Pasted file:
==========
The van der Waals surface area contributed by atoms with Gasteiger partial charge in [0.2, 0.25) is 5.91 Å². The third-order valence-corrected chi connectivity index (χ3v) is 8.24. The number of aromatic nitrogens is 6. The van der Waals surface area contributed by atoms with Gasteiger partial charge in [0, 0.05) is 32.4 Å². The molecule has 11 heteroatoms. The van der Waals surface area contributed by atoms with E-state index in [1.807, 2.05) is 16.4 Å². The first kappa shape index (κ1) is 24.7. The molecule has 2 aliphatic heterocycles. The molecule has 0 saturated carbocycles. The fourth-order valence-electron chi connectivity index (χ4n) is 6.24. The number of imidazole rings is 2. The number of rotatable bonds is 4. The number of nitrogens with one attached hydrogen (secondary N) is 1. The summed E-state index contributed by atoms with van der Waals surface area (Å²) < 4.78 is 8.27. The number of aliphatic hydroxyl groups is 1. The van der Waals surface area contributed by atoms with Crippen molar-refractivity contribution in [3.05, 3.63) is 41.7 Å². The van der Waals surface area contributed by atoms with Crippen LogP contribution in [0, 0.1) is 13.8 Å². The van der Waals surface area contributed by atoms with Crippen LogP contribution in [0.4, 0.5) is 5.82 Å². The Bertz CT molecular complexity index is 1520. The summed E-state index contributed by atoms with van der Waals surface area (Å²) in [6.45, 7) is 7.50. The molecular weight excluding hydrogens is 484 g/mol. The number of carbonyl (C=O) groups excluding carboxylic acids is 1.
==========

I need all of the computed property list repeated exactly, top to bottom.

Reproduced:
The van der Waals surface area contributed by atoms with Gasteiger partial charge in [0.2, 0.25) is 5.91 Å². The third-order valence-corrected chi connectivity index (χ3v) is 8.24. The number of aromatic nitrogens is 6. The van der Waals surface area contributed by atoms with Gasteiger partial charge in [0, 0.05) is 32.4 Å². The molecule has 11 heteroatoms. The van der Waals surface area contributed by atoms with E-state index in [1.807, 2.05) is 16.4 Å². The first kappa shape index (κ1) is 24.7. The molecule has 2 aliphatic heterocycles. The molecule has 0 saturated carbocycles. The fourth-order valence-electron chi connectivity index (χ4n) is 6.24. The number of imidazole rings is 2. The number of rotatable bonds is 4. The number of nitrogens with one attached hydrogen (secondary N) is 1. The summed E-state index contributed by atoms with van der Waals surface area (Å²) < 4.78 is 8.27. The number of aliphatic hydroxyl groups is 1. The van der Waals surface area contributed by atoms with Crippen molar-refractivity contribution in [3.05, 3.63) is 41.7 Å². The van der Waals surface area contributed by atoms with Crippen LogP contribution in [0, 0.1) is 13.8 Å². The van der Waals surface area contributed by atoms with Crippen LogP contribution in [0.4, 0.5) is 5.82 Å². The Bertz CT molecular complexity index is 1520. The summed E-state index contributed by atoms with van der Waals surface area (Å²) in [6.45, 7) is 7.50. The molecular weight excluding hydrogens is 484 g/mol. The number of carbonyl (C=O) groups excluding carboxylic acids is 1.